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JUUL E-Cigarette Use Rises Among Teens, Posing Health Concerns for the State


Since its launch in 2015, the JUUL has taken over the market for electronic cigarettes, better known as e-cigarettes.  According to a Nielson data report the JUUL achieved 46.8% of the e-cigarette market share this past April.  The rapid market growth is said to be spurred by the brand's decision to heavily market on social media platforms such as Twitter, Instagram and YouTube.

JUUL Labs Inc. states on their website that the JUUL was created to be a satisfying alternative to cigarettes and its mission is to "improve the lives of adult smokers;" However, it is quickly gaining popularity among youth and young adults across the nation and here in Indiana.

According to the Director of the Tobacco Prevention and Cessation Division of the Indiana State Department of Health, Miranda Spitznagle, youth and young adult use of e-cigarettes and vaping devices, including the JUUL, have been a concern for quite some time and it's a problem that the department is keeping close tabs on. "Our most current data, which are from 2016 can tell us that 10.5% of high school students report current use of an electronic cigarette and so that's certainly something that we're paying attention to."

Spitznagle also stated that the department is monitoring the use of the JUUL in particular because of its higher concentration of nicotine. "Nicotine is a highly addictive substance and as we are concerned and monitoring the use of these products we are concerned about youth using these products. Mostly because young brains are still developing into their early twenties and youth exposure to nicotine is something that could disrupt adolescent brain development and increases susceptibility of further addiction."

Each interchangeable JUUL Pod contains around 200 puffs which is equal to one pack of cigarettes.  The JUUL is also said to deliver a nicotine peak in just 5 minutes, a feature that is attracting both youth and adult smokers.

Former Northwest Indiana resident, Morgan Jackson has a more positive perspective and experience with the use of e-cigarettes.  She began smoking at age 16 and within two years she was smoking a pack a day.  While looking for nicotine alternatives to help her quit, she found that e-cigarettes were the best option for her. "I didn't crave cigarettes, it kept my hands busy, it fulfilled the need of nicotine I needed and I've since then dropped the nicotine levels down and gone to a simpler e-cig and I still haven't had a cigarette in about eight months."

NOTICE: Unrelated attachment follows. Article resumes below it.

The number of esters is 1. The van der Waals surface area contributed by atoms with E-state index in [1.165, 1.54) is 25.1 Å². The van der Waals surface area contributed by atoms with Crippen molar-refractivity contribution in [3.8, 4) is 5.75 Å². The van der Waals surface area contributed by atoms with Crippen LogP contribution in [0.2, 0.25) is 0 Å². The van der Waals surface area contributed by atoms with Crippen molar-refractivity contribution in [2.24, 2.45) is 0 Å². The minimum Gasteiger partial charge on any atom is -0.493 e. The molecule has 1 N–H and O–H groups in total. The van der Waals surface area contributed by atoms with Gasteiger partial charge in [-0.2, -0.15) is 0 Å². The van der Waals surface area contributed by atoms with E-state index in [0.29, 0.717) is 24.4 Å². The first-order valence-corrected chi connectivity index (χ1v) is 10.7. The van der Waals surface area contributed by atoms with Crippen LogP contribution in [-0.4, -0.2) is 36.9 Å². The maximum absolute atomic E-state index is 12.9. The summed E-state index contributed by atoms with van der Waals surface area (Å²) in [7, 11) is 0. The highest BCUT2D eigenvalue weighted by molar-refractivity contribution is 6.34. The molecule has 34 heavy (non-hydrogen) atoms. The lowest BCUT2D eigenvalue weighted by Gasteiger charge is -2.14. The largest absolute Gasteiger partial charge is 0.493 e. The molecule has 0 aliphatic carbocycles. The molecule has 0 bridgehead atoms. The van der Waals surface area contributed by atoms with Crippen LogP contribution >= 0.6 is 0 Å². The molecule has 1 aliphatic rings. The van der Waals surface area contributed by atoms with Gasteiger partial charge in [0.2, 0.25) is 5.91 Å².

However, she too has noticed the JUUL's rising popularity and became aware of the product by her 20 year old brother when she first started using e-cigarettes. She voiced her concern, saying, "I would say he's addicted to nicotine now and he was never a smoker."

The Health Department has a large network of local Tobacco Control Coalitions across many counties in Indiana, including Lake, Porter, and LaPorte Counties that are actively working on preventing situations similar to Jackson's brother's from happening.  These Coalitions work with community leaders, organizations and schools to educate and bring awareness to tobacco products which include the JUUL e-cigarette.  They also recommend that schools and other organizations change their Tobacco-Free Grounds policies to include electronic smoking devices.

Spitznagle urges anyone in the state of Indiana ages 13 and over who are struggling with nicotine addiction to use the Indiana Tobacco Quitline by calling 1-800-QUIT-NOW. The Quitline provides free help for people looking to quit tobacco use and is described by Spitznagle as "an effective, safe and confidential way to quit." 

JUUL Labs Inc. was contacted, but no response was received.

Valerie Plinovich is a News Intern at Lakeshore Public Radio. Currently, Valerie is a sophomore Communications Major minoring in English at Indiana University Northwest where she is utilizing her passion for storytelling to pursue a career in Broadcast Journalism. She is also the secretary of IU Northwest's Public Relations Student Society of America (PRSSA) chapter and is the News Director of the campus's radio station, WIUN. Valerie lives in Portage, IN and graduated from Portage High School in 2017. In her (very rare) spare time Valerie enjoys napping, reading and spending time with her family.
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